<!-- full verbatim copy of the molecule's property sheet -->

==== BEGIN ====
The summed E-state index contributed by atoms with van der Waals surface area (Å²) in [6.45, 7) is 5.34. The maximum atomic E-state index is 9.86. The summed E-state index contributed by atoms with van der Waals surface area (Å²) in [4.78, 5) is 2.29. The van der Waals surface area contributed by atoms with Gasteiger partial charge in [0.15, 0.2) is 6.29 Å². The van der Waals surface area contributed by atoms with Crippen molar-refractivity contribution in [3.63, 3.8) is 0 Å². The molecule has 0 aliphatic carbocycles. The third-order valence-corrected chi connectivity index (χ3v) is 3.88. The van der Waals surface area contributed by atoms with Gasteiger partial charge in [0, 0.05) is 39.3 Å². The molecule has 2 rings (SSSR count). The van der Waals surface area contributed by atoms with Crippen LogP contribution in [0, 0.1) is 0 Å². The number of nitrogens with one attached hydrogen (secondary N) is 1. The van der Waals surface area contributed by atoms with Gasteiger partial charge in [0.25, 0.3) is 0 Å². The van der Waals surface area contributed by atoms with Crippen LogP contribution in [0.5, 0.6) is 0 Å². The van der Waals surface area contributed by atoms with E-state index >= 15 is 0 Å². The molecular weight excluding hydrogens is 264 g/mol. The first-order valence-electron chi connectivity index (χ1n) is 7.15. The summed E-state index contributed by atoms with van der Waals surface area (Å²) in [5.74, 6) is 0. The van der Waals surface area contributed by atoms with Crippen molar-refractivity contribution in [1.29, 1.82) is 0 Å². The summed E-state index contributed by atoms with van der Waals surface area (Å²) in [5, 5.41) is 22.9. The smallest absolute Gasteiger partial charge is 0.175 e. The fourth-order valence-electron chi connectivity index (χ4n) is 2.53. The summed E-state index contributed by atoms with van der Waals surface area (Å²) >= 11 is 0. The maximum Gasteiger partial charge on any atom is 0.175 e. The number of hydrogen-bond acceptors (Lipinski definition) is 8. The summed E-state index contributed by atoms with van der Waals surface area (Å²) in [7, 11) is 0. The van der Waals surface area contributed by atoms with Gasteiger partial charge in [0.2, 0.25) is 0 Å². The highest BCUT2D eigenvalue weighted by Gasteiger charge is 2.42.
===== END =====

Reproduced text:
The summed E-state index contributed by atoms with van der Waals surface area (Å²) in [6.45, 7) is 5.34. The maximum atomic E-state index is 9.86. The summed E-state index contributed by atoms with van der Waals surface area (Å²) in [4.78, 5) is 2.29. The van der Waals surface area contributed by atoms with Gasteiger partial charge in [0.15, 0.2) is 6.29 Å². The van der Waals surface area contributed by atoms with Crippen molar-refractivity contribution in [3.63, 3.8) is 0 Å². The molecule has 0 aliphatic carbocycles. The third-order valence-corrected chi connectivity index (χ3v) is 3.88. The van der Waals surface area contributed by atoms with Gasteiger partial charge in [0, 0.05) is 39.3 Å². The molecule has 2 rings (SSSR count). The van der Waals surface area contributed by atoms with Crippen LogP contribution in [0, 0.1) is 0 Å². The number of nitrogens with one attached hydrogen (secondary N) is 1. The van der Waals surface area contributed by atoms with Gasteiger partial charge in [0.25, 0.3) is 0 Å². The van der Waals surface area contributed by atoms with Crippen LogP contribution in [0.5, 0.6) is 0 Å². The van der Waals surface area contributed by atoms with E-state index >= 15 is 0 Å². The molecular weight excluding hydrogens is 264 g/mol. The first-order valence-electron chi connectivity index (χ1n) is 7.15. The summed E-state index contributed by atoms with van der Waals surface area (Å²) in [5.74, 6) is 0. The van der Waals surface area contributed by atoms with Crippen molar-refractivity contribution in [1.29, 1.82) is 0 Å². The summed E-state index contributed by atoms with van der Waals surface area (Å²) in [5, 5.41) is 22.9. The smallest absolute Gasteiger partial charge is 0.175 e. The fourth-order valence-electron chi connectivity index (χ4n) is 2.53. The summed E-state index contributed by atoms with van der Waals surface area (Å²) >= 11 is 0. The maximum Gasteiger partial charge on any atom is 0.175 e. The number of hydrogen-bond acceptors (Lipinski definition) is 8. The summed E-state index contributed by atoms with van der Waals surface area (Å²) in [7, 11) is 0. The van der Waals surface area contributed by atoms with Gasteiger partial charge in [0.2, 0.25) is 0 Å². The highest BCUT2D eigenvalue weighted by Gasteiger charge is 2.42.